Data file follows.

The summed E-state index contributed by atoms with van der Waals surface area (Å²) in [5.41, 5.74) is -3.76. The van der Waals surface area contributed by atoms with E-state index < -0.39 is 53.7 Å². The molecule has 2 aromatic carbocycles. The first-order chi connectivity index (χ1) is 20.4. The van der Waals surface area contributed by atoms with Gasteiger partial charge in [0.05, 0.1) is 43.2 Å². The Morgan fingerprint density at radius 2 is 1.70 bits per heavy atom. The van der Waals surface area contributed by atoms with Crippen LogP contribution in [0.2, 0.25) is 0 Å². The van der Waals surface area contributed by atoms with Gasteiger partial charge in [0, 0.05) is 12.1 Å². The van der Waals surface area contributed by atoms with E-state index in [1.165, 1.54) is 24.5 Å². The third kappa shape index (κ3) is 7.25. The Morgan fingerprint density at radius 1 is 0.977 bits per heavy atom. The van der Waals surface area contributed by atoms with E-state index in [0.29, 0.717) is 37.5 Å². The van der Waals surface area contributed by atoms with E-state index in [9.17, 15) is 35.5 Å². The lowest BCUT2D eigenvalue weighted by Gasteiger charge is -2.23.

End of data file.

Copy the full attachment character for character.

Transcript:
The summed E-state index contributed by atoms with van der Waals surface area (Å²) in [5.41, 5.74) is -3.76. The van der Waals surface area contributed by atoms with E-state index < -0.39 is 53.7 Å². The molecule has 2 aromatic carbocycles. The first-order chi connectivity index (χ1) is 20.4. The van der Waals surface area contributed by atoms with Gasteiger partial charge in [0.05, 0.1) is 43.2 Å². The Morgan fingerprint density at radius 2 is 1.70 bits per heavy atom. The van der Waals surface area contributed by atoms with Crippen LogP contribution in [0.2, 0.25) is 0 Å². The van der Waals surface area contributed by atoms with Gasteiger partial charge in [0, 0.05) is 12.1 Å². The van der Waals surface area contributed by atoms with E-state index in [1.165, 1.54) is 24.5 Å². The third kappa shape index (κ3) is 7.25. The Morgan fingerprint density at radius 1 is 0.977 bits per heavy atom. The van der Waals surface area contributed by atoms with E-state index in [0.29, 0.717) is 37.5 Å². The van der Waals surface area contributed by atoms with E-state index in [9.17, 15) is 35.5 Å². The lowest BCUT2D eigenvalue weighted by Gasteiger charge is -2.23.